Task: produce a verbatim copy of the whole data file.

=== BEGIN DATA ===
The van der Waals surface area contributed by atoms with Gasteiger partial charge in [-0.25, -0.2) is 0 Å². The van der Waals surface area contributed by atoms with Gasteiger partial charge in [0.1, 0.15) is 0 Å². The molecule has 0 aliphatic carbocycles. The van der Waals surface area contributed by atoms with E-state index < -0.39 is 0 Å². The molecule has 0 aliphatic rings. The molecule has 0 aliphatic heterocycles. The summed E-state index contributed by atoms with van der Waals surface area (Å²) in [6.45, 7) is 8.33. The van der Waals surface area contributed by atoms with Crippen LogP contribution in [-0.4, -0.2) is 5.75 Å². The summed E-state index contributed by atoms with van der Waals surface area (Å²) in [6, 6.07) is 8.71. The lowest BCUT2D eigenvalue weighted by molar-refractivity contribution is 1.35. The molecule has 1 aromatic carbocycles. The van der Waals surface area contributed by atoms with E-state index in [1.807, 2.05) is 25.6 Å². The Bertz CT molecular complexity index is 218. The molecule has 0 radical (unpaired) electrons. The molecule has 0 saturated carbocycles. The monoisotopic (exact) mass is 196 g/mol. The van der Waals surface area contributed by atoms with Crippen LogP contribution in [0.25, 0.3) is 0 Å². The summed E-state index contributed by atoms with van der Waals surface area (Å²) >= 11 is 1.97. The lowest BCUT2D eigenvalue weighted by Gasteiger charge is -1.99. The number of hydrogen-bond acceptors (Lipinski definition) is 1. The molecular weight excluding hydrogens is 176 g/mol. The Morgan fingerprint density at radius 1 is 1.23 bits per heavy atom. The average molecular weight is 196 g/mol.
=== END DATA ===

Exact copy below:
The van der Waals surface area contributed by atoms with Gasteiger partial charge in [-0.25, -0.2) is 0 Å². The van der Waals surface area contributed by atoms with Gasteiger partial charge in [0.1, 0.15) is 0 Å². The molecule has 0 aliphatic carbocycles. The van der Waals surface area contributed by atoms with E-state index < -0.39 is 0 Å². The molecule has 0 aliphatic rings. The molecule has 0 aliphatic heterocycles. The summed E-state index contributed by atoms with van der Waals surface area (Å²) in [6.45, 7) is 8.33. The van der Waals surface area contributed by atoms with Crippen LogP contribution in [-0.4, -0.2) is 5.75 Å². The summed E-state index contributed by atoms with van der Waals surface area (Å²) in [6, 6.07) is 8.71. The lowest BCUT2D eigenvalue weighted by molar-refractivity contribution is 1.35. The molecule has 1 aromatic carbocycles. The van der Waals surface area contributed by atoms with E-state index in [1.807, 2.05) is 25.6 Å². The Bertz CT molecular complexity index is 218. The molecule has 0 radical (unpaired) electrons. The molecule has 0 saturated carbocycles. The monoisotopic (exact) mass is 196 g/mol. The van der Waals surface area contributed by atoms with Crippen LogP contribution in [0.25, 0.3) is 0 Å². The summed E-state index contributed by atoms with van der Waals surface area (Å²) >= 11 is 1.97. The lowest BCUT2D eigenvalue weighted by Gasteiger charge is -1.99. The number of hydrogen-bond acceptors (Lipinski definition) is 1. The molecular weight excluding hydrogens is 176 g/mol. The Morgan fingerprint density at radius 1 is 1.23 bits per heavy atom. The average molecular weight is 196 g/mol.